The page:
Reflections on the book of Hebrews
“So let us go to Him outside the camp, bearing His reproach”
Jesus is worth it all. And many in the church don’t realize it.
I realized this before I was even saved, during the summer before I embarked to college, while listening to a sermon from my computer in which the speaker revealed an alarming statistic: eighty-five percent of those who make a profession of faith in Christ fall away. Eighty-five percent! If that isn’t as staggering as it is confusing, then there’s no need for earthquake drills or ambulances. Of course, from God’s point of view, no truly regenerate believer can ever lose his salvation. But from a human perspective, I was startled. That is, until I became a youth pastor and Christian school educator. Spending a ton of hours a week with young people who had been raised in the soil of the American church culture – whose schedules teeter-totter between youth group Bible studies and church summer camps alongside basketball games and AP exams – gave me some insight. It was later confirmed during a conversation that I recently had with some “church kids”. In a moment of candor, they spoke regarding the condition of their Christian walks:
“I know it’s the right way. It’s just that the rest of the world seems so much more enjoyable,” admitted one.
“I’m just not sure if I’m convinced that it’s what I really want. I mean, I know it’s a good life, but there are other things that I want,” remarked another.
They all referred to “it”; they didn’t refer to “Him.” These kids, wonderfully sincere and transparent and dear to my heart, knew church culture. They knew the imperatives of Christian living. But when it came to the beauty of Christ Himself, they spoke of nothing. It was like trying to convince a woman to get married without telling her about the man to whom she’d be wed. Of course she’d get cold feet, if not frozen ones. So would someone who was pushed to live as a Christian and forsake the world while remaining clueless regarding the supremacy of the Christ with whom he’d be cleaved.
No one would want to step outside the gate of the world, unless he was aware of who awaited him there.
Such was the case with the first-century Hebrew Christians. They were staggering, doubting, flailing, and falling. Their conversion from Jewish tradition to Christian conviction was met by extreme opposition and fiery persecution for which they were not prepared. Losing their property and being imprisoned were not on their post-baptism to-do list. As a result, many of them started to revert back to their old Jewish ways. After all, Judaic practices weren’t exactly pagan practices. In addition, it would spare them of a whole lot of pain and trouble. For them, the question regarding their newfound faith was: “Why stick with Christianity when it only brings about persecution while our previous religion, also found in the Bible, gets us out of it?”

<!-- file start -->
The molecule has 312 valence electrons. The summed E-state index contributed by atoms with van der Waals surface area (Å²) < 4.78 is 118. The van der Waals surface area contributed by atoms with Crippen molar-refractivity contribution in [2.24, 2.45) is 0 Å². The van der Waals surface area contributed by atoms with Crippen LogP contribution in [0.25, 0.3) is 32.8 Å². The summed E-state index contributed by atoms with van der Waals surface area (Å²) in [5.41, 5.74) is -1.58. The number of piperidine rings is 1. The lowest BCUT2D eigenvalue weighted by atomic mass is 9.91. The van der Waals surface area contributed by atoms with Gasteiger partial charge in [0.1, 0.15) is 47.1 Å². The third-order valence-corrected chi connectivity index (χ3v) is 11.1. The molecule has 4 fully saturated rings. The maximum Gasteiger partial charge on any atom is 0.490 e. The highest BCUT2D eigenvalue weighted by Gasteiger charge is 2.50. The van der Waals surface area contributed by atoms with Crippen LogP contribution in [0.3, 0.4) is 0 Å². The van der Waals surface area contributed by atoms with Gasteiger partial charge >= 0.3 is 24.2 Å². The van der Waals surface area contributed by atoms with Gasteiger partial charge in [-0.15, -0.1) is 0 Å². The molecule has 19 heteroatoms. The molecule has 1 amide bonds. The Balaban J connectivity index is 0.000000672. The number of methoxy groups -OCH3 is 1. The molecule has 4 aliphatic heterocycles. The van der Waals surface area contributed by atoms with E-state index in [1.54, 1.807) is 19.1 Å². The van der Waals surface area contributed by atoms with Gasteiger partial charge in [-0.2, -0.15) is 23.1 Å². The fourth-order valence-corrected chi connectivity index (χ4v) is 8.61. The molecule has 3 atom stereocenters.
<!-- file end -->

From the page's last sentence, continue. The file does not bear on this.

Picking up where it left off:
To this, one of the apostolic authorities answered: “Because the Christ behind Christian living is worth that persecution.” He answered, comprehensively, in an approximately hour-long sermon – one which was later transcribed into a thirteen-chapter book that we know today as the book of Hebrews. No other New Testament epistle covers the topic of Christology as comprehensively.
The thesis: Jesus Christ is worth following because the incomparable supremacy of who He is, what He has accomplished, what He is doing, and what He promises to do. Lose the world you must, if that’s the path to gaining Christ.
It’s the same admonition he would have given to modern-day families that have forsaken church altogether because their achieving kids have baseball games on Sunday. It’s the same sermon would have preached to college students who start to dabble away from the faith because partying and academic achievement seem just a tad too appealing. It’s the same plea he would have made to those former pastors and missionaries who have stopped ministering to others due to the wounds from loneliness, criticism, and betrayal. It’s the same truth he would have reminded new believers who are hesitant to be baptized out of a fear of being disowned by their families.